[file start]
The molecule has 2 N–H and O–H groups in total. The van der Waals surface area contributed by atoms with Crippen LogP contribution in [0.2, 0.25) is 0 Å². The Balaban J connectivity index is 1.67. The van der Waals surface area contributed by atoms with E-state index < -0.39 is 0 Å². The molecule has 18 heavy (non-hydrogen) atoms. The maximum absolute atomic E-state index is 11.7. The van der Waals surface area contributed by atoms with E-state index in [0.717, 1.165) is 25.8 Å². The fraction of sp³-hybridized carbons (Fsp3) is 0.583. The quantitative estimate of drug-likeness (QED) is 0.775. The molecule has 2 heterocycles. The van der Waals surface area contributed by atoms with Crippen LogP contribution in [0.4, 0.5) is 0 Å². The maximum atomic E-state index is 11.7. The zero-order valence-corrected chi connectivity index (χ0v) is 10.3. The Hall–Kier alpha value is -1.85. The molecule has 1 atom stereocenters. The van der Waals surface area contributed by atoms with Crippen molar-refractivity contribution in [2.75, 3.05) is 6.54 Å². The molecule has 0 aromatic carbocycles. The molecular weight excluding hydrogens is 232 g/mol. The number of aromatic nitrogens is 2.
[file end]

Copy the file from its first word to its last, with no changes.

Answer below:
The molecule has 2 N–H and O–H groups in total. The van der Waals surface area contributed by atoms with Crippen LogP contribution in [0.2, 0.25) is 0 Å². The Balaban J connectivity index is 1.67. The van der Waals surface area contributed by atoms with E-state index < -0.39 is 0 Å². The molecule has 18 heavy (non-hydrogen) atoms. The maximum absolute atomic E-state index is 11.7. The van der Waals surface area contributed by atoms with E-state index in [0.717, 1.165) is 25.8 Å². The fraction of sp³-hybridized carbons (Fsp3) is 0.583. The quantitative estimate of drug-likeness (QED) is 0.775. The molecule has 2 heterocycles. The van der Waals surface area contributed by atoms with Crippen LogP contribution in [0.4, 0.5) is 0 Å². The maximum atomic E-state index is 11.7. The zero-order valence-corrected chi connectivity index (χ0v) is 10.3. The Hall–Kier alpha value is -1.85. The molecule has 1 atom stereocenters. The van der Waals surface area contributed by atoms with Crippen molar-refractivity contribution in [2.75, 3.05) is 6.54 Å². The molecule has 0 aromatic carbocycles. The molecular weight excluding hydrogens is 232 g/mol. The number of aromatic nitrogens is 2.